Once you’ve completed a job and the client has paid, it’s time to get your earnings out of Freelancer. You’ll have a choice of withdrawal methods depending on your country, with the main options being Express Withdrawal to your bank, wire transfer, PayPal or Skrill¹⁰.

Freelancer doesn’t charge fees for most withdrawal methods, except wire transfers which have a $25 USD fee¹¹.

However, if you’re withdrawing to your local bank account in a different currency, the sum will need to be converted using Freelancer’s chosen exchange rate. This rate may not be the mid-market ‘real’ exchange rate – it’s likely to have a mark-up added on top. This means you’ll lose some money during the conversion.

But you don’t necessarily need to have the funds converted. There is a way around it¹².

Get yourself a Wise Business account and you’ll be given virtual local bank details so you can get paid just like a local. This means no conversion is needed, so no exchange rate mark-up either. Plus, there’s no fee to receive money into your Wise account in this way.

Once you’ve received the money, you can send it elsewhere to cover a business expense or hold it in your account for later. Alternative, spend it anywhere in the world using your linked debit Mastercard or deposit it in your bank for a small currency conversion fee.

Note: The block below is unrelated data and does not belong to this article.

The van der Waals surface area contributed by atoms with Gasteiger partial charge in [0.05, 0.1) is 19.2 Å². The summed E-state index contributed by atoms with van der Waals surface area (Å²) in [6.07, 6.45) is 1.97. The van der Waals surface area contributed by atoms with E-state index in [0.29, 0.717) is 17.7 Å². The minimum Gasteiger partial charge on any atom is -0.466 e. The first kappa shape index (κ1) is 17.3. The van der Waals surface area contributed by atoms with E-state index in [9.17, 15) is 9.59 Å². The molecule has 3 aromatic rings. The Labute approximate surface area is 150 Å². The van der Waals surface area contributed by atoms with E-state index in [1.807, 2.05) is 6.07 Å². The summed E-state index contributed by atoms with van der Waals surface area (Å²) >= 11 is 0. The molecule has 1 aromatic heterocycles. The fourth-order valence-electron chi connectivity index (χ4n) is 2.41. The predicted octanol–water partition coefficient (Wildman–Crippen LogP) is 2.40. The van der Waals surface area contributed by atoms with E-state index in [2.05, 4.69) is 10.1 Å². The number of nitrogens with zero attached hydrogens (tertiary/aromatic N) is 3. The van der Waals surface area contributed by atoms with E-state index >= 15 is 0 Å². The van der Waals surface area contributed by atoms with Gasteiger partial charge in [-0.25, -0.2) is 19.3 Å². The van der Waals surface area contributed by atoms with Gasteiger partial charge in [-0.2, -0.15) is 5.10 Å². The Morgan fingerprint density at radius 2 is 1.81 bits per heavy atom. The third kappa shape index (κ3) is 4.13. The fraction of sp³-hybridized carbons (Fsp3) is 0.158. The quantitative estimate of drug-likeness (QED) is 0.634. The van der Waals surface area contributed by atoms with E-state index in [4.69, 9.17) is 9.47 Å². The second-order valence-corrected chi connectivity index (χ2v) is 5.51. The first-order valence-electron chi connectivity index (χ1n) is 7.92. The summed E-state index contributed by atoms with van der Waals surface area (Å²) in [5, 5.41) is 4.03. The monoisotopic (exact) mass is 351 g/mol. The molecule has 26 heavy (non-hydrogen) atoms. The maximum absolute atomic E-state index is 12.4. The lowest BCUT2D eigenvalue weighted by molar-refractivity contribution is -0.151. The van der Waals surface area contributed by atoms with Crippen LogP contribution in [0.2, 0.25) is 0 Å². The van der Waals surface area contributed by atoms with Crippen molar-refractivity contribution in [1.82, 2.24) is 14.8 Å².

Whenever you spend or convert money with Wise, you’ll always get the real, mid-market exchange rate. It’s the fairest way to do things, and it could save you a bundle if you regularly get paid from platforms like Freelancer.

So, that’s all the essentials you need to know about using Freelancer, from fees and service types to alternatives to try if the platform doesn’t work for you.

If you’re looking for maximum exposure or access to the largest choice of freelancers, Freelancer is an excellent one to go for – but remember, it’s super competitive so you’ll need to work hard to stand out!

Sources used:


Sources checked on 7-October 2020.

This publication is provided for general information purposes only and is not intended to cover every aspect of the topics with which it deals. It is not intended to amount to advice on which you should rely. You must obtain professional or specialist advice before taking, or refraining from, any action on the basis of the content in this publication. The information in this publication does not constitute legal, tax or other professional advice from Wise Payments Limited or its affiliates. Prior results do not guarantee a similar outcome. We make no representations, warranties or guarantees, whether express or implied, that the content in the publication is accurate, complete or up to date.